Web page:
I think it’s impossible to really relate to things beyond human timescales. The idea of something being “ancient” has no meaning if it predates our human comprehension. The Neanderthals disappeared 30,000 years ago, which is probably really the farthest back we can reflect on. When we start talking about human forebears of 100,000 years ago and more, it becomes more abstract – that’s why it’s no coincidence that the Battlestar Galactica series finale set the events 150,000 years ago, well beyond even the reach of mythological narrative.

Scotty’s send-off

The remains of James Doohan have been sent into space (briefly):

UPHAM, N.M.–The cremated remains of actor James Doohan and U.S. Mercury astronaut Gordon Cooper soared to suborbital space yesterday aboard a rocket.

It was the first successful launch from Spaceport America, a commercial spaceport being developed in the southern New Mexico desert.

The Canadian-born Doohan was most famous for portraying engineer Scotty on Star Trek. Cooper, one of the original Mercury astronauts, had been in space twice during his lifetime.

Doohan died in July 2005 at age 85. Cooper, who first went into space in 1963, died in 2004 at age 77. Doohan inspired the legendary catchphrase “Beam me up, Scotty” – even though it was never actually uttered on the popular television show.

Suzan Cooper and Wende Doohan fired the rocket carrying small amounts of their husbands’ ashes and those of about 200 others at 8:56 a.m. local time from the launching grounds near Truth or Consequences, N.M.

During the 15-minute flight, the rocket separated into two parts and returned to Earth on parachutes – coming down at the White Sands Missile Range – with the capsules holding the remains. The maximum height reached was about 116 kilometres. Capsules containing the ashes are retrieved, mounted on plaques and given to relatives.

While nicely symbolic, I think a far more powerful memorial to Doohan was his final turn as Scotty in the TNG episode Relics. In a way, that episode really closed the book on the old Star Trek for me. And whose heart didn’t leap when Scotty walked onto the holodeck and recreated the Enterprise bridge, “no bloody A, B, C, or D!” ? It’s hard not to think that Scotty’s words to Picard on that recreated bridge of legend weren’t as much coming from Doohan himself.

star-trekkin’ across the universe

Sometimes there’s a visible gulf between geekdom and academia, despite the stereotype of these two realms being congruent. I am reminded of this gulf by this odd story about a paper by William Edelstein, a senior and distinguished physicist (in my own field of MRI research), who has calculated the lethality of interstellar travel:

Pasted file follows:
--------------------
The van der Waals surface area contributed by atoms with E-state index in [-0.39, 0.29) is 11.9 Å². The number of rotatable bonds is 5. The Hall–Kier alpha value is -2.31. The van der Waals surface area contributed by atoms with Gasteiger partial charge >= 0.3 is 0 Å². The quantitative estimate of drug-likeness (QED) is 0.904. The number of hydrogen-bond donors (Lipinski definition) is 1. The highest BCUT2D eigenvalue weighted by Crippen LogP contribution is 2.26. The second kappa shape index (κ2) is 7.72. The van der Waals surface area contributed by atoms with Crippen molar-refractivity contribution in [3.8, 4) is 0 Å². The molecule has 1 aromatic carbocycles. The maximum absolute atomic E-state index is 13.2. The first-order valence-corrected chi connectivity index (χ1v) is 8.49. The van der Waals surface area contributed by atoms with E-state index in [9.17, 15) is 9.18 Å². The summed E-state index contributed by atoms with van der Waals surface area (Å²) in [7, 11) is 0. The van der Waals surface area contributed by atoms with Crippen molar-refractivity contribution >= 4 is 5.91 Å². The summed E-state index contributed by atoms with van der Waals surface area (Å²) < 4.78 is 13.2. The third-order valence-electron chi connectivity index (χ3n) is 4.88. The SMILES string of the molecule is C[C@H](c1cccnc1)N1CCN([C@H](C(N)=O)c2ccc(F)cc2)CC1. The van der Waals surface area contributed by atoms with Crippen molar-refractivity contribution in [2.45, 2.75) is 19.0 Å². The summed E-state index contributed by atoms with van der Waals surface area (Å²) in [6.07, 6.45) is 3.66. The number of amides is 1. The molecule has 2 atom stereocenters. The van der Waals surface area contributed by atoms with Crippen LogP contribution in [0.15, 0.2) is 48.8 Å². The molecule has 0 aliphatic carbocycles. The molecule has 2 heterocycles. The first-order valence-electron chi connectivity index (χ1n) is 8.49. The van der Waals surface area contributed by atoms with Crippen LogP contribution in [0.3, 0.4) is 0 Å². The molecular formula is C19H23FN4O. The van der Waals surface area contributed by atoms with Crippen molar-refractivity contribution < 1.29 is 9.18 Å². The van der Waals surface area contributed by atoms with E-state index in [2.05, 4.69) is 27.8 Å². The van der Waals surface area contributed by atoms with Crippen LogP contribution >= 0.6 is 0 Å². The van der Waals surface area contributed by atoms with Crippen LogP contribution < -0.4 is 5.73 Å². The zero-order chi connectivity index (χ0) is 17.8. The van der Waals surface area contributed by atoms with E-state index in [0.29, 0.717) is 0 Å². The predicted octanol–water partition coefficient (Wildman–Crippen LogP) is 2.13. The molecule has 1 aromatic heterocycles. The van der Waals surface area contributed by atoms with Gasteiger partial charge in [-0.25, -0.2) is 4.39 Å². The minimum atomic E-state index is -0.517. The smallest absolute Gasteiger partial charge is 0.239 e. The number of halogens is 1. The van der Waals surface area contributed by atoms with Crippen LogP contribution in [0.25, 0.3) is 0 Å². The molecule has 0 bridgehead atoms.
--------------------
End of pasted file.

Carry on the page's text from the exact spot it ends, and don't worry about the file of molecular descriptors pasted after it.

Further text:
Interstellar space is an empty place. For every cubic centimetre, there are fewer than two hydrogen atoms, on average, compared with 30 billion billion atoms of air here on Earth. But according to William Edelstein of the Johns Hopkins University School of Medicine in Baltimore, Maryland, that sparse interstellar gas should worry the crew of a spaceship travelling close to the speed of light even more than the Borg decloaking off the starboard bow.

Special relativity describes how space and time are distorted for observers travelling at different speeds. For the crew of a spacecraft ramping up to light speed, interstellar space would appear highly compressed, thereby increasing the number of hydrogen atoms hitting the craft.

Worse is that the atoms’ kinetic energy also increases. For a crew to make the 50,000-light-year journey to the centre of the Milky Way within 10 years, they would have to travel at 99.999998 per cent the speed of light. At these speeds, hydrogen atoms would seem to reach a staggering 7 teraelectron volts – the same energy that protons will eventually reach in the Large Hadron Collider when it runs at full throttle. “For the crew, it would be like standing in front of the LHC beam,” says Edelstein.

The spacecraft’s hull would provide little protection. Edelstein calculates that a 10-centimetre-thick layer of aluminium would absorb less than 1 per cent of the energy. Because hydrogen atoms have a proton for a nucleus, this leaves the crew exposed to dangerous ionising radiation that breaks chemical bonds and damages DNA. “Hydrogen atoms are unavoidable space mines,” says Edelstein.

The fatal dose of radiation for a human is 6 sieverts. Edelstein’s calculations show that the crew would receive a radiation dose of more than 10,000 sieverts within a second. Intense radiation would also weaken the structure of the spacecraft and damage its electronic instruments.